Government Relations

Government Relations Legislative Update

Government Relations Legislative Update

Updates on state and federal issues relating to the UW System.

Wednesday, March 21, 2012

Federal Update for March 21, 2012

The ambitious FY13 budget introduced yesterday by House Budget Committee Chairman Paul Ryan (R-WI) proposes to cut spending significantly on a wide variety of domestic discretionary and entitlement programs, while protecting defense spending. The measure, which was being marked up in the House Budget Committee today, also calls for revamping Medicare and Medicaid, repealing health care reform, and overhauling the tax code.

As expected, the budget resolution introduced by Chairman Ryan would set FY13 discretionary spending about $19 billion below the $1.047 trillion level approved with bipartisan support in last year's Budget Control Act (BCA), with added funding for defense and cuts in domestic spending. The Department of Defense and others are advocating on behalf of their priorities and looking for an exemption from across the board cuts. If this happens, it could mean that domestic discretionary cuts will likely be further impacted. This could translate into cuts in education and research programs.

Reported by, the budget plan would set defense discretionary spending at $554 billion, or about $8 billion above the BCA level. Domestic discretionary spending would be set at $474 billion, or about $27 billion below the BCA level, says the publication.

House Appropriations Committee Chairman Hal Rogers (R-KY) told The Hill that he had hoped the discretionary spending level in the House budget resolution would be higher, but he added, "It's a workable number. We'll make it work."

Meanwhile, Senate Democratic leaders say they will stick with the agreed-to discretionary spending level of $1.047 trillion. They expect to move a budget deeming resolution soon that would enable Senate appropriators to begin moving their FY13 bills.

Regarding Pell Grants, language in a summary of the budget is unclear. The document says that the budget would place Pell on a sustainable path by limiting growth of financial aid and focusing it on low-income students who need it most. Also unclear is what the budget document means by saying the budget would consolidate job-training programs into career scholarships.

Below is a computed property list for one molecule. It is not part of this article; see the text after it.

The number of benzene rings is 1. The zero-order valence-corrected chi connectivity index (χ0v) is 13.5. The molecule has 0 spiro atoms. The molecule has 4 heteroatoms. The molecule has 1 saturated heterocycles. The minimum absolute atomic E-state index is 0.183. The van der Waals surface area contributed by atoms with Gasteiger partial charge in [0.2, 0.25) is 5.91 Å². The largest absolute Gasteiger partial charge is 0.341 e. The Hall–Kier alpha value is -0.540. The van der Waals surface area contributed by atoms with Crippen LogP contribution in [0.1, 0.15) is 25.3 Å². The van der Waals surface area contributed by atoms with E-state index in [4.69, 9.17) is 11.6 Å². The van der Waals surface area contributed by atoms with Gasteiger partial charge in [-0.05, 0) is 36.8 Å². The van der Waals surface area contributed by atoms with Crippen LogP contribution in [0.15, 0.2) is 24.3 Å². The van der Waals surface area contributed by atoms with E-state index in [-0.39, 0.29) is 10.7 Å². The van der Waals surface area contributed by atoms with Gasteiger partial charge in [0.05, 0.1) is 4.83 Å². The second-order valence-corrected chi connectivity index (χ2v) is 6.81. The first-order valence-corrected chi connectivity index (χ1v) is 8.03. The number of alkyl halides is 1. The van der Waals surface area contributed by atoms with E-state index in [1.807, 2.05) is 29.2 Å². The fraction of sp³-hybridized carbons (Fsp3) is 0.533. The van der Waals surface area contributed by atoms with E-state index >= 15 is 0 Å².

With regard to energy, the energy section of the budget summary says:

"This budget would continue funding essential government missions, including energy security and basic research and development, while paring back duplicative spending and non-core functions, such as applied and commercial research or development projects best left to the private sector."

The Department of Health and Human Services (HHS) has published the final rules on student health plans under the Affordable Care Act, the health care reform bill signed into law in 2010. The Department issued the final rules on March 16 and published them in the Federal Register today.

As reported by the American Council on Education, major provisions include:

  • Benefit caps can be no lower than $100,000 in the 2012-13 academic year and $500,000 in the 2013-14 academic year. After 2013-14, the cap will be eliminated completely.

  • The medical loss ratio (the percentage of premiums that must be spent on health care programs and quality improvement) must be at least 70 percent in 2013 and 80 percent thereafter.

  • The final rule notes that self-funded student health plans cannot be included in this regulation without a change in law. Additionally, the final rule clarifies that the student health plans of nonprofit religious institutions of higher education qualify for a one-year transition to the new contraceptive coverage requirement, similar to nonprofit employers.

(AAU and the UW System Office of Federal Relations contributed to this report)